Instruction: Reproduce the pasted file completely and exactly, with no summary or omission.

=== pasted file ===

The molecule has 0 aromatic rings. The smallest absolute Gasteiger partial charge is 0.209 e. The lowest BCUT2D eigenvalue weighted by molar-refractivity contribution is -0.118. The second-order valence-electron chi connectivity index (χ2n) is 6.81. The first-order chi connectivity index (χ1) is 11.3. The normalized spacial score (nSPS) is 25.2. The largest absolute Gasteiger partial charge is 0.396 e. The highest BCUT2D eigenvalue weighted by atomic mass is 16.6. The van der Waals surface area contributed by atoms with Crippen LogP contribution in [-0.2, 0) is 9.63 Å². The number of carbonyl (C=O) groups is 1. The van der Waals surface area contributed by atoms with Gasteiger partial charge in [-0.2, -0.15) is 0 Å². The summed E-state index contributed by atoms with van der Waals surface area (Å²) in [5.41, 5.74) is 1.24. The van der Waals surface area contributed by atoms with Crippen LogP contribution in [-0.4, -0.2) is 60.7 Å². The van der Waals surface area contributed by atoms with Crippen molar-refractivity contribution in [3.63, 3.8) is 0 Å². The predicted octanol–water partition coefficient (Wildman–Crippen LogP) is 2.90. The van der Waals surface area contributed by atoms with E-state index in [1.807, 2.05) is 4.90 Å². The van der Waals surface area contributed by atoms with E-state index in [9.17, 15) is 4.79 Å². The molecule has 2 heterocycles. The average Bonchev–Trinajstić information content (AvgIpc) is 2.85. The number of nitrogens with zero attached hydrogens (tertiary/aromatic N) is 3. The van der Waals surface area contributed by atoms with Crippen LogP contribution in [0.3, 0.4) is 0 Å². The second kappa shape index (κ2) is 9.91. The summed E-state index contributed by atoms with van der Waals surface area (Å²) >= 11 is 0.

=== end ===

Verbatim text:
The molecule has 0 aromatic rings. The smallest absolute Gasteiger partial charge is 0.209 e. The lowest BCUT2D eigenvalue weighted by molar-refractivity contribution is -0.118. The second-order valence-electron chi connectivity index (χ2n) is 6.81. The first-order chi connectivity index (χ1) is 11.3. The normalized spacial score (nSPS) is 25.2. The largest absolute Gasteiger partial charge is 0.396 e. The highest BCUT2D eigenvalue weighted by atomic mass is 16.6. The van der Waals surface area contributed by atoms with Crippen LogP contribution in [-0.2, 0) is 9.63 Å². The number of carbonyl (C=O) groups is 1. The van der Waals surface area contributed by atoms with Gasteiger partial charge in [-0.2, -0.15) is 0 Å². The summed E-state index contributed by atoms with van der Waals surface area (Å²) in [5.41, 5.74) is 1.24. The van der Waals surface area contributed by atoms with Crippen LogP contribution in [-0.4, -0.2) is 60.7 Å². The van der Waals surface area contributed by atoms with Crippen molar-refractivity contribution in [3.63, 3.8) is 0 Å². The predicted octanol–water partition coefficient (Wildman–Crippen LogP) is 2.90. The van der Waals surface area contributed by atoms with E-state index in [1.807, 2.05) is 4.90 Å². The van der Waals surface area contributed by atoms with E-state index in [9.17, 15) is 4.79 Å². The molecule has 2 heterocycles. The average Bonchev–Trinajstić information content (AvgIpc) is 2.85. The number of nitrogens with zero attached hydrogens (tertiary/aromatic N) is 3. The van der Waals surface area contributed by atoms with Crippen LogP contribution in [0.3, 0.4) is 0 Å². The second kappa shape index (κ2) is 9.91. The summed E-state index contributed by atoms with van der Waals surface area (Å²) >= 11 is 0.